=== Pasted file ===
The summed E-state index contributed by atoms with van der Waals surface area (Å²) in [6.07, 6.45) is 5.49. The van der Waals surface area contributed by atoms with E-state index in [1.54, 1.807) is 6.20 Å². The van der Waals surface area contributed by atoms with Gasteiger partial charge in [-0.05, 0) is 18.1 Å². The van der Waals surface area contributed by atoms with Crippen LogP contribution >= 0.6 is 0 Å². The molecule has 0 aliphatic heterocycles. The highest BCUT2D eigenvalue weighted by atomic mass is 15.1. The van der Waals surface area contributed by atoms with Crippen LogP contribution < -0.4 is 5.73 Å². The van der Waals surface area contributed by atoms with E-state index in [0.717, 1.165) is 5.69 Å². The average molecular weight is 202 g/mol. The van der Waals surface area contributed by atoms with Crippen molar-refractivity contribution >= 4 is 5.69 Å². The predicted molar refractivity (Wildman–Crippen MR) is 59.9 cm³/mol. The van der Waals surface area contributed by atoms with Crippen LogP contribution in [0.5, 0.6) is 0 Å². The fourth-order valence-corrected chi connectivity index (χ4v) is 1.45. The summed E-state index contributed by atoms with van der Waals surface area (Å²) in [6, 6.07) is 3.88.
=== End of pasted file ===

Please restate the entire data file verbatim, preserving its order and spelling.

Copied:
The summed E-state index contributed by atoms with van der Waals surface area (Å²) in [6.07, 6.45) is 5.49. The van der Waals surface area contributed by atoms with E-state index in [1.54, 1.807) is 6.20 Å². The van der Waals surface area contributed by atoms with Gasteiger partial charge in [-0.05, 0) is 18.1 Å². The van der Waals surface area contributed by atoms with Crippen LogP contribution >= 0.6 is 0 Å². The molecule has 0 aliphatic heterocycles. The highest BCUT2D eigenvalue weighted by atomic mass is 15.1. The van der Waals surface area contributed by atoms with Crippen LogP contribution < -0.4 is 5.73 Å². The van der Waals surface area contributed by atoms with E-state index in [0.717, 1.165) is 5.69 Å². The average molecular weight is 202 g/mol. The van der Waals surface area contributed by atoms with Crippen molar-refractivity contribution >= 4 is 5.69 Å². The predicted molar refractivity (Wildman–Crippen MR) is 59.9 cm³/mol. The van der Waals surface area contributed by atoms with Crippen LogP contribution in [0.5, 0.6) is 0 Å². The fourth-order valence-corrected chi connectivity index (χ4v) is 1.45. The summed E-state index contributed by atoms with van der Waals surface area (Å²) in [6, 6.07) is 3.88.